2. Letting your property through an agent: Some landlords prefer to use a letting agent either to market and let the property only, or to do full management. If you live along way from your property or even abroad, then you pretty much have no choice – you will need an agent. However, if you live within reasonable travelling distance of the property it is perfectly possible to manage your own lettings, with relatively little time of you are organised, even when you have a full time career – I know, I’ve done it for over 25 years. Be prepared to pay out between 5% and 15% of your rental income, depending on what level of service your agents provide. You will need to sign a management agreement with your agent and the contract will spell out exactly what fee the agent will be charging, what services they will provide, how the deposits will be handled and how the rent payments will be made to you. Make sure you read their contract carefully before you agree to it. Not all agents are members of a professional association like RICS, NAEA, ARLA, NALS etc.
  3. Letting your property to a housing association: Housing associations often work closely with local  councils to provide housing for people in need. They are experienced in managing property and usually give guarantees as to the condition they will hand back your property in. If you decide to let your property to a housing association they can usually give you a lease for a minimum of three years with  management and the internal maintenance included, plus guaranteed rent, even if the property is unoccupied.
  4. Letting your property to your local Council: Councils often rent properties to house people in need on a similar basis to housing associations. Contact you local Council to check if there is any demand for this.
  5. Student Lets
  6. HMOs
  7. Holiday Homes
  8. Letting Abroad: For many people the idea of letting out their property abroad is attractive. It can help cover your costs but be sure that you are aware of the local regulations and have the necessary safeguards in place. Here are a few points to remember;Always ensure that there is a valid, written agreement between you the landlord and the tenants. It is advisable to have a local legal representative draw up the agreement for you. The agreement should make it clear that the tenants should look after the property for you and that they will be responsible for any damage to the contents and/or property. In addition, clearly state who is responsible for payments for electricity, gas and telephone etc.If possible, always check the credibility of the prospective tenant by running a credit check and requesting references.

    Remember at the end of the day you are letting your home to a perfect stranger and you could be many thousands of miles away. Make sure that you keep copies of all bills paid on the property and copies of agreements along with any other relevant paperwork.Leases of urban properties in Spain are regulated by the new Urban Leases Act of 1994 which has brought about several important changes to the old system under the 1964 act.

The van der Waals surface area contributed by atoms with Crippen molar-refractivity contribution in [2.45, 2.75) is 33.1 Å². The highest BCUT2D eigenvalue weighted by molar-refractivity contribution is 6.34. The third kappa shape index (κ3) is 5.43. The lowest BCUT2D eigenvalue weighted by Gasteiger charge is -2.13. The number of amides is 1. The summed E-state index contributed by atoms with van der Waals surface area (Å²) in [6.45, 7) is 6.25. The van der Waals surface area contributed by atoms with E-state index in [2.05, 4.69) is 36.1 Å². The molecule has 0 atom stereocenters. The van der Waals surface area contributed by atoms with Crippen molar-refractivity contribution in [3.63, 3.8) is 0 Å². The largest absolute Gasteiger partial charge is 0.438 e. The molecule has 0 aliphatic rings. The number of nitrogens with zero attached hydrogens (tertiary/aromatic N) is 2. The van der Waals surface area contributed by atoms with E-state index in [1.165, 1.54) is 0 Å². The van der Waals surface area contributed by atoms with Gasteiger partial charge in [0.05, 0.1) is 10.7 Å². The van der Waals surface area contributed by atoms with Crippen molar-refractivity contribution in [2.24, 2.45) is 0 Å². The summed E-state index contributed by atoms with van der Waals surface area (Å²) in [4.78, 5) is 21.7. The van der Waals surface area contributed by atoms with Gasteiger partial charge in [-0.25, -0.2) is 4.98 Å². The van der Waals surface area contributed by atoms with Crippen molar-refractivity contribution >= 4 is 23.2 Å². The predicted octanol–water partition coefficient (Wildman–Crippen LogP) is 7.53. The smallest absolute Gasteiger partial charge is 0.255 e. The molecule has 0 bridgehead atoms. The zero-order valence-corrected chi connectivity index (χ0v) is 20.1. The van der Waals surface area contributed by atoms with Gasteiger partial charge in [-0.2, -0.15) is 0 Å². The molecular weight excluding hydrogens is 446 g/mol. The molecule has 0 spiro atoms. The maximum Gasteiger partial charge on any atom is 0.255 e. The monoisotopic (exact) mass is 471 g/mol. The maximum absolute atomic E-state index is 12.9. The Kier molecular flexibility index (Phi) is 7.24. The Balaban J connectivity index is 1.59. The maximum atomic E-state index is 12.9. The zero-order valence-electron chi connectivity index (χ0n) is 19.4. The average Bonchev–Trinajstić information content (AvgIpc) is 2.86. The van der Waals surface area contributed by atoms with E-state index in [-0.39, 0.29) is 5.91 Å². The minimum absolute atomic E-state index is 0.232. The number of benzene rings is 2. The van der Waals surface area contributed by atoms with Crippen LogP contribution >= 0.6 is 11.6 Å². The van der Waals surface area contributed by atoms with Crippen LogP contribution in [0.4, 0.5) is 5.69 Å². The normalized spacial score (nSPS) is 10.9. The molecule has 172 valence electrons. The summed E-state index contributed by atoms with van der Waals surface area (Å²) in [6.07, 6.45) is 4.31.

The new act applies not only to commercial and domestic dwellings but also to holiday and seasonal lets. One of the important items governed by the act, and relating to long-term leases is the tenants rights to an early resolution of the contract with very low penalties and the benefits of the statutory automatic extension of the duration of the lease. If you intend to let your property you should seek a copy of this act and ensure you have legal advice.

    For properties let in the Canary Islands as tourist accommodation, there is a special act (of 1995) that states a professional property agent has to be used. The agent must hold an official licence. Owners failing to comply are subjected to heavy fines

    The tax rate on rental income is either 25% or 35% depending on whether or not you are deemed to be a permanent resident in Spain. What may appear strange to us is that the tax is paid by the tenant, a deduction for the tax is made from the rental before the net amount is passed on to the owner. Insist on proof that the tax payment has been made on your behalf.

    Any income from rent received in Spain by non-residents is subject to a payment of a flat rate of 25%. Even if the property is not rented, owners are still liable for the income tax, calculated on deemed letting income at the rate of 2% of 20% of the official property value.

    Arrange for the tenancy agreement to be drawn up by a gestor (a Spanish legal representative). Any interest payable on a loan is not allowable against the rental income, even though UK tax is due on the income if you are a UK resident. There is a treaty with Spain that any Spanish taxes paid to be offset against UK tax.

    When the property is sold and the proceeds are invested in another principal and habitual home then no Spanish Capital Gains Tax is payable (as long as the repurchase is within 2 years of the disposal). Alternatively if the property is owned for more than 10 years, then the CGT liability disappears. This does not mean however, that your liability to UK tax also disappears.

Please Note: This Article is 6 years old. This increases the likelihood that some or all of it's content is now outdated.